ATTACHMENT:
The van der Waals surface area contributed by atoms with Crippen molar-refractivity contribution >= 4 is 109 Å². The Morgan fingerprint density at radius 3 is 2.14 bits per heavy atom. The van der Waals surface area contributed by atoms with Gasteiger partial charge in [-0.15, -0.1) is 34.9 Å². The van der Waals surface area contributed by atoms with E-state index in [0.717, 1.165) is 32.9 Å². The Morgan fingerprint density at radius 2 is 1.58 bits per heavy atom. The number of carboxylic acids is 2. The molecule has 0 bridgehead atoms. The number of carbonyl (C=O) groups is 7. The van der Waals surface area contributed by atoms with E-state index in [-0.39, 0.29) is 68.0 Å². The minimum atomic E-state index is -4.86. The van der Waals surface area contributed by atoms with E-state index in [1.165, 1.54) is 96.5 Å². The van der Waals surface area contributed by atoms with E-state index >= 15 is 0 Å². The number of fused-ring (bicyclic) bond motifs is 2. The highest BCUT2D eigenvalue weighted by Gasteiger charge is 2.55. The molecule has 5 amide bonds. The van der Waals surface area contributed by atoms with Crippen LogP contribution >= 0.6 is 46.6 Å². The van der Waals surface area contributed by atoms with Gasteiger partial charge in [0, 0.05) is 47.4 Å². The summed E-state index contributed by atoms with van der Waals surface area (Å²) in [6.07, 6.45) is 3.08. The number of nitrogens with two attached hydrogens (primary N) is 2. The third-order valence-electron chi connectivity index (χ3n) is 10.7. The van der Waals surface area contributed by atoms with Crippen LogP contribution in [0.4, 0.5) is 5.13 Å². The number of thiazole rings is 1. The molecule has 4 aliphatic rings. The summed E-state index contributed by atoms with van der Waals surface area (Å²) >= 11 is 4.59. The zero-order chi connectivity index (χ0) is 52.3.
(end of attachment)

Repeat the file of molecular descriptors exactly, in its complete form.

The van der Waals surface area contributed by atoms with Crippen molar-refractivity contribution >= 4 is 109 Å². The Morgan fingerprint density at radius 3 is 2.14 bits per heavy atom. The van der Waals surface area contributed by atoms with Gasteiger partial charge in [-0.15, -0.1) is 34.9 Å². The van der Waals surface area contributed by atoms with E-state index in [0.717, 1.165) is 32.9 Å². The Morgan fingerprint density at radius 2 is 1.58 bits per heavy atom. The number of carboxylic acids is 2. The molecule has 0 bridgehead atoms. The number of carbonyl (C=O) groups is 7. The van der Waals surface area contributed by atoms with E-state index in [-0.39, 0.29) is 68.0 Å². The minimum atomic E-state index is -4.86. The van der Waals surface area contributed by atoms with E-state index in [1.165, 1.54) is 96.5 Å². The van der Waals surface area contributed by atoms with E-state index >= 15 is 0 Å². The number of fused-ring (bicyclic) bond motifs is 2. The highest BCUT2D eigenvalue weighted by Gasteiger charge is 2.55. The molecule has 5 amide bonds. The van der Waals surface area contributed by atoms with Crippen LogP contribution >= 0.6 is 46.6 Å². The van der Waals surface area contributed by atoms with Gasteiger partial charge in [0, 0.05) is 47.4 Å². The summed E-state index contributed by atoms with van der Waals surface area (Å²) in [6.07, 6.45) is 3.08. The number of nitrogens with two attached hydrogens (primary N) is 2. The third-order valence-electron chi connectivity index (χ3n) is 10.7. The van der Waals surface area contributed by atoms with Crippen LogP contribution in [0.4, 0.5) is 5.13 Å². The number of thiazole rings is 1. The molecule has 4 aliphatic rings. The summed E-state index contributed by atoms with van der Waals surface area (Å²) >= 11 is 4.59. The zero-order chi connectivity index (χ0) is 52.3.